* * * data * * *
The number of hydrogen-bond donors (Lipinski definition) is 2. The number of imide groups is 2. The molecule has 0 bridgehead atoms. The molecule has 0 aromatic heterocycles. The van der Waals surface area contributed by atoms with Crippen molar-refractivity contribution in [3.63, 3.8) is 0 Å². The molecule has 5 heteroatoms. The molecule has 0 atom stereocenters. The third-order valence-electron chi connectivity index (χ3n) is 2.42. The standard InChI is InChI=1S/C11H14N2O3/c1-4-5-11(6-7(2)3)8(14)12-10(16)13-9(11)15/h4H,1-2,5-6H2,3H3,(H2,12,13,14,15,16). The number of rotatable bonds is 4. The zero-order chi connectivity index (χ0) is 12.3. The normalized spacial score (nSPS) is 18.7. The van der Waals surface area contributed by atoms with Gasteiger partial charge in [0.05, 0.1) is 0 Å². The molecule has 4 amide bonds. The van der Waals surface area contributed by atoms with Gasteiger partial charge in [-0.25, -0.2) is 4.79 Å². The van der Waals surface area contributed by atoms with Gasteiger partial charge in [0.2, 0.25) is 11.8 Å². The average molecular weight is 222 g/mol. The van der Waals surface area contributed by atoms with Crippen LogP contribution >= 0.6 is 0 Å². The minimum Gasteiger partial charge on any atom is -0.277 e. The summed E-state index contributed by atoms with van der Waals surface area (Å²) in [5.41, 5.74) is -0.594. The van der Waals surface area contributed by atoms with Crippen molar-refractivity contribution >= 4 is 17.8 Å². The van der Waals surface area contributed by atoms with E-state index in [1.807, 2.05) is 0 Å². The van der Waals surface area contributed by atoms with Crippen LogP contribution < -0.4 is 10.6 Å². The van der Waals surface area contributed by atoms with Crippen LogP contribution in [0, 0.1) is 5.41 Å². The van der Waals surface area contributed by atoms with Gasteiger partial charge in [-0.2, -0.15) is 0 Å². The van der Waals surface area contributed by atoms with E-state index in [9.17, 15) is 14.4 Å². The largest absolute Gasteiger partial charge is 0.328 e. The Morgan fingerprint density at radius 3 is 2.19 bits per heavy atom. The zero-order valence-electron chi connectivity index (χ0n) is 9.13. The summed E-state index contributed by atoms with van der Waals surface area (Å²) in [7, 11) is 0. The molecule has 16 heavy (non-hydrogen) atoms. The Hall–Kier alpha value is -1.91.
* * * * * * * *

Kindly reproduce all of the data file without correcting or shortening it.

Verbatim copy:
The number of hydrogen-bond donors (Lipinski definition) is 2. The number of imide groups is 2. The molecule has 0 bridgehead atoms. The molecule has 0 aromatic heterocycles. The van der Waals surface area contributed by atoms with Crippen molar-refractivity contribution in [3.63, 3.8) is 0 Å². The molecule has 5 heteroatoms. The molecule has 0 atom stereocenters. The third-order valence-electron chi connectivity index (χ3n) is 2.42. The standard InChI is InChI=1S/C11H14N2O3/c1-4-5-11(6-7(2)3)8(14)12-10(16)13-9(11)15/h4H,1-2,5-6H2,3H3,(H2,12,13,14,15,16). The number of rotatable bonds is 4. The zero-order chi connectivity index (χ0) is 12.3. The normalized spacial score (nSPS) is 18.7. The van der Waals surface area contributed by atoms with Gasteiger partial charge in [0.05, 0.1) is 0 Å². The molecule has 4 amide bonds. The van der Waals surface area contributed by atoms with Gasteiger partial charge in [-0.25, -0.2) is 4.79 Å². The van der Waals surface area contributed by atoms with Gasteiger partial charge in [0.2, 0.25) is 11.8 Å². The average molecular weight is 222 g/mol. The van der Waals surface area contributed by atoms with Crippen LogP contribution >= 0.6 is 0 Å². The minimum Gasteiger partial charge on any atom is -0.277 e. The summed E-state index contributed by atoms with van der Waals surface area (Å²) in [5.41, 5.74) is -0.594. The van der Waals surface area contributed by atoms with Crippen molar-refractivity contribution >= 4 is 17.8 Å². The van der Waals surface area contributed by atoms with E-state index in [1.807, 2.05) is 0 Å². The van der Waals surface area contributed by atoms with Crippen LogP contribution < -0.4 is 10.6 Å². The van der Waals surface area contributed by atoms with Crippen LogP contribution in [0, 0.1) is 5.41 Å². The van der Waals surface area contributed by atoms with Gasteiger partial charge in [-0.2, -0.15) is 0 Å². The van der Waals surface area contributed by atoms with E-state index in [9.17, 15) is 14.4 Å². The largest absolute Gasteiger partial charge is 0.328 e. The Morgan fingerprint density at radius 3 is 2.19 bits per heavy atom. The zero-order valence-electron chi connectivity index (χ0n) is 9.13. The summed E-state index contributed by atoms with van der Waals surface area (Å²) in [7, 11) is 0. The molecule has 16 heavy (non-hydrogen) atoms. The Hall–Kier alpha value is -1.91.